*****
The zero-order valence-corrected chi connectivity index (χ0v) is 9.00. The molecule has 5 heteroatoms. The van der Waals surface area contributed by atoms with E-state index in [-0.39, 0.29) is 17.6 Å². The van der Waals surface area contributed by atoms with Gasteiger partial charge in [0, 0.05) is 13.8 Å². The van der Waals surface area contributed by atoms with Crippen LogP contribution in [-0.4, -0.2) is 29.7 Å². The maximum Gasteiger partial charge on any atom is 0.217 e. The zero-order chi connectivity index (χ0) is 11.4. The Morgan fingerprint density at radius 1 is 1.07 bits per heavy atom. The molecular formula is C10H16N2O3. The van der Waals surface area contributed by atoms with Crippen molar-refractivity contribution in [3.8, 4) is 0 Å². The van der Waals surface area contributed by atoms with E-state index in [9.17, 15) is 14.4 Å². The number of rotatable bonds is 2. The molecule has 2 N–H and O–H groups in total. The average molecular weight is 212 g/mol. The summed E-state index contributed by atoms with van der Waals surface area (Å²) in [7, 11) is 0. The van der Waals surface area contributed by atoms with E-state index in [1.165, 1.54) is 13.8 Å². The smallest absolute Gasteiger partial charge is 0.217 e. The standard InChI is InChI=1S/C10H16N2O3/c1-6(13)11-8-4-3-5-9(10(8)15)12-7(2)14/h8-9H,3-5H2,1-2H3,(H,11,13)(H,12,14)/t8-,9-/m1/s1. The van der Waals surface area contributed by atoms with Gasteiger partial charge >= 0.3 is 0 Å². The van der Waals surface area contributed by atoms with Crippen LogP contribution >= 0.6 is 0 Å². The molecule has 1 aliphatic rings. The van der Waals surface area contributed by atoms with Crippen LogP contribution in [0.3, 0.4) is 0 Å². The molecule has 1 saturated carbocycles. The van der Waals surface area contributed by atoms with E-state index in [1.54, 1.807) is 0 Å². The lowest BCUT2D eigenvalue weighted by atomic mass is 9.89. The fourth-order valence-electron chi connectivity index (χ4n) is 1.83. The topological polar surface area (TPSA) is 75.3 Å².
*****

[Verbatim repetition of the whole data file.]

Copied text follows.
The zero-order valence-corrected chi connectivity index (χ0v) is 9.00. The molecule has 5 heteroatoms. The van der Waals surface area contributed by atoms with E-state index in [-0.39, 0.29) is 17.6 Å². The van der Waals surface area contributed by atoms with Gasteiger partial charge in [0, 0.05) is 13.8 Å². The van der Waals surface area contributed by atoms with Crippen LogP contribution in [-0.4, -0.2) is 29.7 Å². The maximum Gasteiger partial charge on any atom is 0.217 e. The zero-order chi connectivity index (χ0) is 11.4. The Morgan fingerprint density at radius 1 is 1.07 bits per heavy atom. The molecular formula is C10H16N2O3. The van der Waals surface area contributed by atoms with Crippen molar-refractivity contribution in [3.8, 4) is 0 Å². The van der Waals surface area contributed by atoms with E-state index in [9.17, 15) is 14.4 Å². The number of rotatable bonds is 2. The molecule has 2 N–H and O–H groups in total. The average molecular weight is 212 g/mol. The summed E-state index contributed by atoms with van der Waals surface area (Å²) in [7, 11) is 0. The van der Waals surface area contributed by atoms with E-state index in [1.165, 1.54) is 13.8 Å². The smallest absolute Gasteiger partial charge is 0.217 e. The standard InChI is InChI=1S/C10H16N2O3/c1-6(13)11-8-4-3-5-9(10(8)15)12-7(2)14/h8-9H,3-5H2,1-2H3,(H,11,13)(H,12,14)/t8-,9-/m1/s1. The van der Waals surface area contributed by atoms with Gasteiger partial charge >= 0.3 is 0 Å². The van der Waals surface area contributed by atoms with Crippen LogP contribution >= 0.6 is 0 Å². The molecule has 1 aliphatic rings. The van der Waals surface area contributed by atoms with Crippen LogP contribution in [0.3, 0.4) is 0 Å². The molecule has 1 saturated carbocycles. The van der Waals surface area contributed by atoms with E-state index in [1.54, 1.807) is 0 Å². The lowest BCUT2D eigenvalue weighted by atomic mass is 9.89. The fourth-order valence-electron chi connectivity index (χ4n) is 1.83. The topological polar surface area (TPSA) is 75.3 Å².